2. Brain/computer interfaces: towards a brain-machine relationship

The electric signals produced by the brain can also be interpreted to a certain extent. By decoding these signals, patients who are paralyzed, for example, can move robotic hands and arms with their thoughts, or even guide their own wheelchairs.

When Jean-Dominique Bauby woke up after a massive stroke, he could only move his left eyelid. The former editor-in-chief of Elle magazine managed to write, with the help of an assistant, his book “The Diving-Bell and the Butterfly” by blinking when the assistant said the next letter to be written. But to do so, she had to say the alphabet over and over again.

Now, brain/machine interfaces allow patients to write directly with their thoughts. The speed record is currently at 0.8 seconds per word and there are already applications like Intendix that allow patients who are totally paralyzed to write and send e-mail.

José del R. Millán, professor at the Ecole Polytechnique Fedérale de Lausanne, is working to perfect interfaces to control wheelchairs, which isn’t an easy task. “There are unavoidable errors,” he says, “but these can be minimized by incorporating automatic learning techniques into computers to help them learn from the mistakes.” To do this, they introduce mechanisms that give feedback on how the movement is going. And it could even help in therapy, for example, for patients who have had a stroke, as the brain could improve its plasticity by receiving the feedback and adapting to the new mechanism. “The goal is to combine function replacement and rehabilitation into one device,” explains Millán. This is why he calls for increased funding for clinical trials, which are “the only way to make sure these advances become a reality.”

We can’t discard the possibility that, in the future, paralytic patients may walk again with an exoskeleton. This is the goal, for example, of the Walk Again Project, launched at the inauguration of the Football World Cup in Brazil in 2014. For Mikhail Lebedev, researcher at Duke University, “This is something we will surely see very soon.”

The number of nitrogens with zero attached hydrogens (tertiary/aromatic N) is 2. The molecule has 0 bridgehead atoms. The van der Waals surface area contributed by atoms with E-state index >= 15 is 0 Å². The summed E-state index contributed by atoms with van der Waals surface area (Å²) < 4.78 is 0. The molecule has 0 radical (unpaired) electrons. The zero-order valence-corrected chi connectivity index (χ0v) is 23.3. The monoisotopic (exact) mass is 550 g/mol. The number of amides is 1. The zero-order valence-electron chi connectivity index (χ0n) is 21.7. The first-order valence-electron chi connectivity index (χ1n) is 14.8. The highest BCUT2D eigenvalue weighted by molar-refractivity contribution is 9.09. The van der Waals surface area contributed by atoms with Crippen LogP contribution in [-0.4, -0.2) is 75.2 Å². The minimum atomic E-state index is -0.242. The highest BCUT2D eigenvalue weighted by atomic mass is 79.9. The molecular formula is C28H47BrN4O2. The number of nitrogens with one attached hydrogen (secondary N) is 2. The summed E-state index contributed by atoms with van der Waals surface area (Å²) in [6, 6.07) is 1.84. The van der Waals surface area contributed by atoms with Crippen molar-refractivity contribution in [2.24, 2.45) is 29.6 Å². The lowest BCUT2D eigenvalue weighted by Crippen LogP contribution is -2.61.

New techniques, new knowledge, new possibilities

Technological breakthroughs lead to new knowledge and applications. For example, voltage-sensitive colorants allow us to see how the neurons in the brain are activated in real time. This allows us to identify what are called “slow brain waves”, which are activated and spread through the brain periodically and while we are asleep and help consolidate memory. “They are essential,” says Sánchez-Vives, “because the brain can’t be inactive. They are the compromise solution, allowing it to rest without suffering any negative consequences.”

Other new techniques include optogenetics and optopharmaceuticals, which control neuron activity using specific types of light. The first uses algae genes introduced into neuron cells through viruses. This could lead to safety problems in humans. Pau Gorostiza, ICREA research professor at the Institute for Bioengineering of Catalonia (IBEC), is working to develop drugs that attach to neurons and make them light sensitive. “If effective, they could be regulated like any other sort of drug,” he says.

Researchers are also developing new materials to improve electric devices implanted in the brain. One of the most promising materials is graphene, which has highly unique properties, as explains Gemma Gabriel-Buguña, researcher at the Barcelona Microelectronics Institute, “It is flexible, transparent and biocompatible. And even harder than diamonds.”